Watch this space for notes from International Observe the Moon Night event hosts, observers, and supporters around the world.

Federation of Spanish Astronomical Associations (FAAE)

Author:
Victoriano Canales Cerdá, FAAE

Translation:
Yasmina Martos and José Aponte, NASA Goddard

English | Español

Who are you (in relation to the Federation of Spanish Astronomical Associations)?

Currently, I am an Activities Coordinator. My job is to search for international activities related to astronomy outreach, and promote them among organizations and outreach centers for their development.


A small crowd observes the Moon at night, in a large paved area with trees in the background.
International Observe the Moon Night activities hosted by the Asociación Valenciana de Astronomía in 2019. Courtesy of FAAE.

What is the Federation of Spanish Astronomical Associations (FAAE)?

The Federation of Spanish Astronomical Associations (FAAE) is an organization that brings together more than 70 associations of amateur astronomers with around 7,300 people distributed throughout the Spanish geography. Within our objectives, in addition to bringing together astronomical associations in Spain, we support their relationships with professional institutions in astronomy and astrophysics. We also promote the defense of the dark sky as a right to be preserved for the next generations, and we disseminate scientific culture, especially astronomy and related sciences.


Where is the FAAE from?

FAAE is a Spanish organization that is not located in a specific locality since the Associations that are part of the Federation are distributed throughout the national geography.


How did the FAAE get involved in International Observe the Moon Night?

When I became a member of the FAAE Board of Directors in March 2017, International Observe the Moon Night was an activity that few people knew here in Spain. My Association (AstroGEDA Elche) had participated on several occasions, and I thought that I could bring this activity to more associations. I presented the idea to the rest of my colleagues who make up the Board of Directors, and they found it very interesting. That year, I promoted the event through our social networks and mailing lists, involving all FAAE member associations. Although some associations were unable to carry out activities due to bad weather, the response was very positive. It was then that we decided to be part of the International Observe the Moon Night team and be more involved in the organization of this event in our country.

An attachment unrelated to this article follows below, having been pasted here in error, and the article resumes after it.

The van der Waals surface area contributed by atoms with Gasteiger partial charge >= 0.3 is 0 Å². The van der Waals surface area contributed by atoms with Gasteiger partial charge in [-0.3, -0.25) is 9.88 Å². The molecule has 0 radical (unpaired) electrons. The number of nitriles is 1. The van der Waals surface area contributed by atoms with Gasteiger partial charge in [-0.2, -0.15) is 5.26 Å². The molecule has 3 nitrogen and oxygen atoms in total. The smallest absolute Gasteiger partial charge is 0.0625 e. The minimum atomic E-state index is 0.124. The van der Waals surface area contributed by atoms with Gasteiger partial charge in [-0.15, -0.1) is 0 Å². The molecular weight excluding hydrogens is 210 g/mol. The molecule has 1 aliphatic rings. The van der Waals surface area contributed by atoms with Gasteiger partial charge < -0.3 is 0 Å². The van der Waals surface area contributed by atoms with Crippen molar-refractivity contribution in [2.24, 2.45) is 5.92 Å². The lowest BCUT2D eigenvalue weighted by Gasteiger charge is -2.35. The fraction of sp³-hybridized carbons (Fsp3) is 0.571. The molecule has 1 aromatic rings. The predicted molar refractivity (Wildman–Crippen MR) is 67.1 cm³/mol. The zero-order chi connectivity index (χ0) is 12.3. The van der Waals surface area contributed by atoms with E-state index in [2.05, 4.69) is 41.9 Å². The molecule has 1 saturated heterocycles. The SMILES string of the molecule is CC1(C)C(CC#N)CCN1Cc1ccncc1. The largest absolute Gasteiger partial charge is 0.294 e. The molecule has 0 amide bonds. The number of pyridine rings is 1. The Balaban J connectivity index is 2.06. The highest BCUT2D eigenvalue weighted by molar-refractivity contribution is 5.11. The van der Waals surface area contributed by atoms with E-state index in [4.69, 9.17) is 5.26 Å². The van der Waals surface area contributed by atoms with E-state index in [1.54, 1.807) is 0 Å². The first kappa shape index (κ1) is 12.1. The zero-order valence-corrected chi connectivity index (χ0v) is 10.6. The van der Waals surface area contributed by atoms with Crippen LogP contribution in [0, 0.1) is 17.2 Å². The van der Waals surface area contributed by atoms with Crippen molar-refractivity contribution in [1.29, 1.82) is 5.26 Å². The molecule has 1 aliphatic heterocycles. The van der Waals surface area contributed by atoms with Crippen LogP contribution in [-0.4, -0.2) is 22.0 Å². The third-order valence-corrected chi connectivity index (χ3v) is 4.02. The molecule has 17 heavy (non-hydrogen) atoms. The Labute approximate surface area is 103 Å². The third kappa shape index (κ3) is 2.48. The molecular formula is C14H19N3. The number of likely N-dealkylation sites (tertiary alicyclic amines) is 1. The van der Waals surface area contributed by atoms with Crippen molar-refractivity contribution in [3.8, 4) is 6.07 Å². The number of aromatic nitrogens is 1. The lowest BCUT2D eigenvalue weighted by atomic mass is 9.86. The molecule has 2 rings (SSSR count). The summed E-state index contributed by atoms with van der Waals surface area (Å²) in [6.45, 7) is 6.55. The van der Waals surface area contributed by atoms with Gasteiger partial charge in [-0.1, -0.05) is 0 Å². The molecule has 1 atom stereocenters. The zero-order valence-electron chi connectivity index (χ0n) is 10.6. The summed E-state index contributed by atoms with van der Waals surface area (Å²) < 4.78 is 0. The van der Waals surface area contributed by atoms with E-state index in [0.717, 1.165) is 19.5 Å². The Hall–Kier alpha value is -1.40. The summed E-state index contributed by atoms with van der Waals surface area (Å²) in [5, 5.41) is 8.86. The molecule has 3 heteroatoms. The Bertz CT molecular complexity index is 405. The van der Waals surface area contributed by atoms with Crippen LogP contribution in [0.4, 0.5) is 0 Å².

Two people have a conversation over a telescope, with other observers in the background.
International Observe the Moon Night event, hosted by Agrupación Astronómica de La Rioja in 2019. Courtesy of FAAE.

What’s your favorite International Observe the Moon Night memory?

Each International Observe the Moon Night is a unique experience, no two are alike. My favorite part is when I receive the results from the associations that have been able to participate and see that we have helped get thousands of people to observe the Moon. It is the result of teamwork and I like that aspect.


What’s your favorite way of observing the Moon?

It is beautiful to observe the Moon using any instrument, even with the naked eye it is wonderful, but perhaps the telescope is my favorite instrument because we can get a lot of details from it.


Do you have any relevant tips for this method of observing?

Just enjoy, it doesn't matter which instrument you use, even using online telescopes. The important thing is to enjoy it and have fun with the Moon. Without the Moon, we might not be here.


What’s your favorite Moon-related hands-on activity?

When I do activities in schools, what children like the most are making craters like the ones on the Moon. I fill trays of flour and we throw small balls of different sizes, weights and materials so that they can see why there are different types of craters. I really enjoy doing this activity with them because at the end we are all covered in flour, hahaha.

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